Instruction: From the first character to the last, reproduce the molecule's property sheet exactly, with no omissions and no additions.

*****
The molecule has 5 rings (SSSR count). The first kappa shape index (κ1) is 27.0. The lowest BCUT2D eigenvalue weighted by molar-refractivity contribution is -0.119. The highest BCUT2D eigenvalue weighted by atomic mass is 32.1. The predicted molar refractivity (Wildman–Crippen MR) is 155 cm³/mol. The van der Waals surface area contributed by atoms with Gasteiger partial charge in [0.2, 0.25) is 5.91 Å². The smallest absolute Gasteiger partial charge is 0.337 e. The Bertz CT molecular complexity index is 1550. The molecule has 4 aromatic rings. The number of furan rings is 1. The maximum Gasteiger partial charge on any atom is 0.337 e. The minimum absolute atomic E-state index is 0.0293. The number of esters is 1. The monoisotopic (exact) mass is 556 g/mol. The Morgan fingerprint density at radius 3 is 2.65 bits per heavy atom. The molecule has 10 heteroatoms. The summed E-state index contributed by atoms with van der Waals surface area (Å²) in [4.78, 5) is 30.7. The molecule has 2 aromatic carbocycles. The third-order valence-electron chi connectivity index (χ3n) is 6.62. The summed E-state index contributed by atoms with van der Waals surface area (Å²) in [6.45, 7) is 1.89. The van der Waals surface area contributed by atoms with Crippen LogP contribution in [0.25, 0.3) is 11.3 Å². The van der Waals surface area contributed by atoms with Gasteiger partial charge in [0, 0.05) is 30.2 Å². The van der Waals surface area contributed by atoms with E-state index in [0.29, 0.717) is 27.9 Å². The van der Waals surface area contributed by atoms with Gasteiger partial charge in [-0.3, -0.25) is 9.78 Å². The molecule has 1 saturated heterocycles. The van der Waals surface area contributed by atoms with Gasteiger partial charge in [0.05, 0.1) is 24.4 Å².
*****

The molecule has 5 rings (SSSR count). The first kappa shape index (κ1) is 27.0. The lowest BCUT2D eigenvalue weighted by molar-refractivity contribution is -0.119. The highest BCUT2D eigenvalue weighted by atomic mass is 32.1. The predicted molar refractivity (Wildman–Crippen MR) is 155 cm³/mol. The van der Waals surface area contributed by atoms with Gasteiger partial charge in [0.2, 0.25) is 5.91 Å². The smallest absolute Gasteiger partial charge is 0.337 e. The Bertz CT molecular complexity index is 1550. The molecule has 4 aromatic rings. The number of furan rings is 1. The maximum Gasteiger partial charge on any atom is 0.337 e. The minimum absolute atomic E-state index is 0.0293. The number of esters is 1. The monoisotopic (exact) mass is 556 g/mol. The Morgan fingerprint density at radius 3 is 2.65 bits per heavy atom. The molecule has 10 heteroatoms. The summed E-state index contributed by atoms with van der Waals surface area (Å²) in [4.78, 5) is 30.7. The molecule has 2 aromatic carbocycles. The third-order valence-electron chi connectivity index (χ3n) is 6.62. The summed E-state index contributed by atoms with van der Waals surface area (Å²) in [6.45, 7) is 1.89. The van der Waals surface area contributed by atoms with Crippen LogP contribution in [0.25, 0.3) is 11.3 Å². The van der Waals surface area contributed by atoms with Gasteiger partial charge in [0, 0.05) is 30.2 Å². The van der Waals surface area contributed by atoms with E-state index in [0.29, 0.717) is 27.9 Å². The van der Waals surface area contributed by atoms with Gasteiger partial charge in [-0.3, -0.25) is 9.78 Å². The molecule has 1 saturated heterocycles. The van der Waals surface area contributed by atoms with Gasteiger partial charge in [0.05, 0.1) is 24.4 Å².